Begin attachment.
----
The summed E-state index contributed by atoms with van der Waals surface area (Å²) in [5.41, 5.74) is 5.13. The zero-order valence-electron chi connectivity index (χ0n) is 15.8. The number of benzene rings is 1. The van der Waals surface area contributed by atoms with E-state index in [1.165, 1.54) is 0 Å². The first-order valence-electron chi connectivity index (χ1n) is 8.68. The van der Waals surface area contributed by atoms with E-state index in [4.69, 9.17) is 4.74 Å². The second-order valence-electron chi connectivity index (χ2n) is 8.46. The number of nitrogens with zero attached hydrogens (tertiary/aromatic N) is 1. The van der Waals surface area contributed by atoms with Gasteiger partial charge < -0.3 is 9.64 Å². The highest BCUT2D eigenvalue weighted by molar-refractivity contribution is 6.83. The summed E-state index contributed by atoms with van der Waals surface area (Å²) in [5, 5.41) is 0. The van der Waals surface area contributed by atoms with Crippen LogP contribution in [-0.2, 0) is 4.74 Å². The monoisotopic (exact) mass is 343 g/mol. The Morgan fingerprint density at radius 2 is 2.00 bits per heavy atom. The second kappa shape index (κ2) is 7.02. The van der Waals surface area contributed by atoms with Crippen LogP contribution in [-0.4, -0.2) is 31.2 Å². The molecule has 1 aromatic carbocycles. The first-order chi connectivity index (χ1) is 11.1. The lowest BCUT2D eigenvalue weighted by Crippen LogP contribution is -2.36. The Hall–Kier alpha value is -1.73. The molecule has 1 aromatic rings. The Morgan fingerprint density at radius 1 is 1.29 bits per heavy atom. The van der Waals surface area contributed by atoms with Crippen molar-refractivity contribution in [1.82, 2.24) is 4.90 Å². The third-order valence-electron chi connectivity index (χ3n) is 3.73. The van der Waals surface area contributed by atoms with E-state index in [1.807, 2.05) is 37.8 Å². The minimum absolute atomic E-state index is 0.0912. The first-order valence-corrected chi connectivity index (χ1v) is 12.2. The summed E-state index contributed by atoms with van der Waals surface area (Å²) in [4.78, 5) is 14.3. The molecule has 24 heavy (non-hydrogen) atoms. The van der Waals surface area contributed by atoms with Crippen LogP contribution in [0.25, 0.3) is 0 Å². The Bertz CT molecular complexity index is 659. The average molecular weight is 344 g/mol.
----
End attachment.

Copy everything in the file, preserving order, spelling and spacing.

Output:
The summed E-state index contributed by atoms with van der Waals surface area (Å²) in [5.41, 5.74) is 5.13. The zero-order valence-electron chi connectivity index (χ0n) is 15.8. The number of benzene rings is 1. The van der Waals surface area contributed by atoms with E-state index in [1.165, 1.54) is 0 Å². The first-order valence-electron chi connectivity index (χ1n) is 8.68. The van der Waals surface area contributed by atoms with E-state index in [4.69, 9.17) is 4.74 Å². The second-order valence-electron chi connectivity index (χ2n) is 8.46. The number of nitrogens with zero attached hydrogens (tertiary/aromatic N) is 1. The van der Waals surface area contributed by atoms with Gasteiger partial charge < -0.3 is 9.64 Å². The highest BCUT2D eigenvalue weighted by molar-refractivity contribution is 6.83. The summed E-state index contributed by atoms with van der Waals surface area (Å²) in [5, 5.41) is 0. The van der Waals surface area contributed by atoms with Crippen LogP contribution in [-0.2, 0) is 4.74 Å². The monoisotopic (exact) mass is 343 g/mol. The Morgan fingerprint density at radius 2 is 2.00 bits per heavy atom. The second kappa shape index (κ2) is 7.02. The van der Waals surface area contributed by atoms with Crippen LogP contribution in [-0.4, -0.2) is 31.2 Å². The molecule has 1 aromatic carbocycles. The first-order chi connectivity index (χ1) is 11.1. The lowest BCUT2D eigenvalue weighted by Crippen LogP contribution is -2.36. The Hall–Kier alpha value is -1.73. The molecule has 1 aromatic rings. The Morgan fingerprint density at radius 1 is 1.29 bits per heavy atom. The van der Waals surface area contributed by atoms with Crippen molar-refractivity contribution in [1.82, 2.24) is 4.90 Å². The third-order valence-electron chi connectivity index (χ3n) is 3.73. The van der Waals surface area contributed by atoms with E-state index in [1.807, 2.05) is 37.8 Å². The minimum absolute atomic E-state index is 0.0912. The first-order valence-corrected chi connectivity index (χ1v) is 12.2. The summed E-state index contributed by atoms with van der Waals surface area (Å²) in [4.78, 5) is 14.3. The molecule has 24 heavy (non-hydrogen) atoms. The van der Waals surface area contributed by atoms with Crippen LogP contribution in [0.25, 0.3) is 0 Å². The Bertz CT molecular complexity index is 659. The average molecular weight is 344 g/mol.